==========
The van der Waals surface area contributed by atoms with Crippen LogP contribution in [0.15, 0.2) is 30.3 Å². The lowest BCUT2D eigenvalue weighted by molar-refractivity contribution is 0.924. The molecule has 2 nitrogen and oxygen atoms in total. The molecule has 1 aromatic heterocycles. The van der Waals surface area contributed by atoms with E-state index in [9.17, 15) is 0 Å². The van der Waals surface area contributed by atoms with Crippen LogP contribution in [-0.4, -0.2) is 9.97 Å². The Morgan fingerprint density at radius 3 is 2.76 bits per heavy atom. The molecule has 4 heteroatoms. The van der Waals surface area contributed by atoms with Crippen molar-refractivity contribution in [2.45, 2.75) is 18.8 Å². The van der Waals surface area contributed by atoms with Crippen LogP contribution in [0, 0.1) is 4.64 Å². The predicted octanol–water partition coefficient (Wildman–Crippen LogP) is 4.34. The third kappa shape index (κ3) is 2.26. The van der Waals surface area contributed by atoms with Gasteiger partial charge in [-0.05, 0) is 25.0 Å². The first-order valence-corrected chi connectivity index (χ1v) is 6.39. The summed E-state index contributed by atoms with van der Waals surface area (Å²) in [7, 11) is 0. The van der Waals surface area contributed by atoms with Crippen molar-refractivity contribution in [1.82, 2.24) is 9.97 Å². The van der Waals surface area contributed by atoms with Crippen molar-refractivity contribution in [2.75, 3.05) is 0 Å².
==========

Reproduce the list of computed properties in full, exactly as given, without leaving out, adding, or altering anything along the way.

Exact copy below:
The van der Waals surface area contributed by atoms with Crippen LogP contribution in [0.15, 0.2) is 30.3 Å². The lowest BCUT2D eigenvalue weighted by molar-refractivity contribution is 0.924. The molecule has 2 nitrogen and oxygen atoms in total. The molecule has 1 aromatic heterocycles. The van der Waals surface area contributed by atoms with E-state index in [9.17, 15) is 0 Å². The van der Waals surface area contributed by atoms with Crippen LogP contribution in [-0.4, -0.2) is 9.97 Å². The Morgan fingerprint density at radius 3 is 2.76 bits per heavy atom. The molecule has 4 heteroatoms. The van der Waals surface area contributed by atoms with Crippen molar-refractivity contribution in [2.45, 2.75) is 18.8 Å². The van der Waals surface area contributed by atoms with Crippen LogP contribution in [0, 0.1) is 4.64 Å². The predicted octanol–water partition coefficient (Wildman–Crippen LogP) is 4.34. The third kappa shape index (κ3) is 2.26. The van der Waals surface area contributed by atoms with Gasteiger partial charge in [-0.05, 0) is 25.0 Å². The first-order valence-corrected chi connectivity index (χ1v) is 6.39. The summed E-state index contributed by atoms with van der Waals surface area (Å²) in [7, 11) is 0. The van der Waals surface area contributed by atoms with Crippen molar-refractivity contribution in [1.82, 2.24) is 9.97 Å². The van der Waals surface area contributed by atoms with Crippen molar-refractivity contribution in [2.75, 3.05) is 0 Å².